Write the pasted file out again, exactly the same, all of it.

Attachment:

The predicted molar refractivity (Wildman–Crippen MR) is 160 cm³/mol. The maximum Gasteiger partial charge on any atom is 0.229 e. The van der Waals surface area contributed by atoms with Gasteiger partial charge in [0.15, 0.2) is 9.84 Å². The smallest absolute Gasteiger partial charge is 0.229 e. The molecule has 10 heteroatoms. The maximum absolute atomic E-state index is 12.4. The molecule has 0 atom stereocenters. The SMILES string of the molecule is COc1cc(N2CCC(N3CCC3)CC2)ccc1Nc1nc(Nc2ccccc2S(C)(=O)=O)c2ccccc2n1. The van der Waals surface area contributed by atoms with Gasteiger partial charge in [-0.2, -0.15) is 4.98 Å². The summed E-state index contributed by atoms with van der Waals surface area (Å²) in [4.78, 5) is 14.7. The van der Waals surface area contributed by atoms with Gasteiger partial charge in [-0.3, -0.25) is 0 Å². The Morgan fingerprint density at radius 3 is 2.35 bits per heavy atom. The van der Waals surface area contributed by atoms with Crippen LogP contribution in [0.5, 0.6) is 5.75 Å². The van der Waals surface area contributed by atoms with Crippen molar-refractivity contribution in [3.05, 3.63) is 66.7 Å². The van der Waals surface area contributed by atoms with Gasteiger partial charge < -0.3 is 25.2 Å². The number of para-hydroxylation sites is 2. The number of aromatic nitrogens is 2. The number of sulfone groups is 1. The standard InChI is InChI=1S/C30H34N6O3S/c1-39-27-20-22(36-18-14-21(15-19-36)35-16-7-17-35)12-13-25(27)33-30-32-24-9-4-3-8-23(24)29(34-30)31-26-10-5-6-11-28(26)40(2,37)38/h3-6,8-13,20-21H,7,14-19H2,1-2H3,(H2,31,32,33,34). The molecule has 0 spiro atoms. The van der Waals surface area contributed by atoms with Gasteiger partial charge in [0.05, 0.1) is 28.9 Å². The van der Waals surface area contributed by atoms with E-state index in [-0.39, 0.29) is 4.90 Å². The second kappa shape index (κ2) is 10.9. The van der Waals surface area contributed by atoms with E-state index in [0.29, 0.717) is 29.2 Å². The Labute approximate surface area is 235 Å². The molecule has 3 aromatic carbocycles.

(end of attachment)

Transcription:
The predicted molar refractivity (Wildman–Crippen MR) is 160 cm³/mol. The maximum Gasteiger partial charge on any atom is 0.229 e. The van der Waals surface area contributed by atoms with Gasteiger partial charge in [0.15, 0.2) is 9.84 Å². The smallest absolute Gasteiger partial charge is 0.229 e. The molecule has 10 heteroatoms. The maximum absolute atomic E-state index is 12.4. The molecule has 0 atom stereocenters. The SMILES string of the molecule is COc1cc(N2CCC(N3CCC3)CC2)ccc1Nc1nc(Nc2ccccc2S(C)(=O)=O)c2ccccc2n1. The van der Waals surface area contributed by atoms with Gasteiger partial charge in [-0.2, -0.15) is 4.98 Å². The summed E-state index contributed by atoms with van der Waals surface area (Å²) in [4.78, 5) is 14.7. The van der Waals surface area contributed by atoms with Gasteiger partial charge in [-0.3, -0.25) is 0 Å². The Morgan fingerprint density at radius 3 is 2.35 bits per heavy atom. The van der Waals surface area contributed by atoms with Crippen LogP contribution in [0.5, 0.6) is 5.75 Å². The van der Waals surface area contributed by atoms with Crippen molar-refractivity contribution in [3.05, 3.63) is 66.7 Å². The van der Waals surface area contributed by atoms with Gasteiger partial charge < -0.3 is 25.2 Å². The number of para-hydroxylation sites is 2. The number of aromatic nitrogens is 2. The number of sulfone groups is 1. The standard InChI is InChI=1S/C30H34N6O3S/c1-39-27-20-22(36-18-14-21(15-19-36)35-16-7-17-35)12-13-25(27)33-30-32-24-9-4-3-8-23(24)29(34-30)31-26-10-5-6-11-28(26)40(2,37)38/h3-6,8-13,20-21H,7,14-19H2,1-2H3,(H2,31,32,33,34). The molecule has 0 spiro atoms. The van der Waals surface area contributed by atoms with Gasteiger partial charge in [0.05, 0.1) is 28.9 Å². The van der Waals surface area contributed by atoms with E-state index in [-0.39, 0.29) is 4.90 Å². The second kappa shape index (κ2) is 10.9. The van der Waals surface area contributed by atoms with E-state index in [0.29, 0.717) is 29.2 Å². The Labute approximate surface area is 235 Å². The molecule has 3 aromatic carbocycles.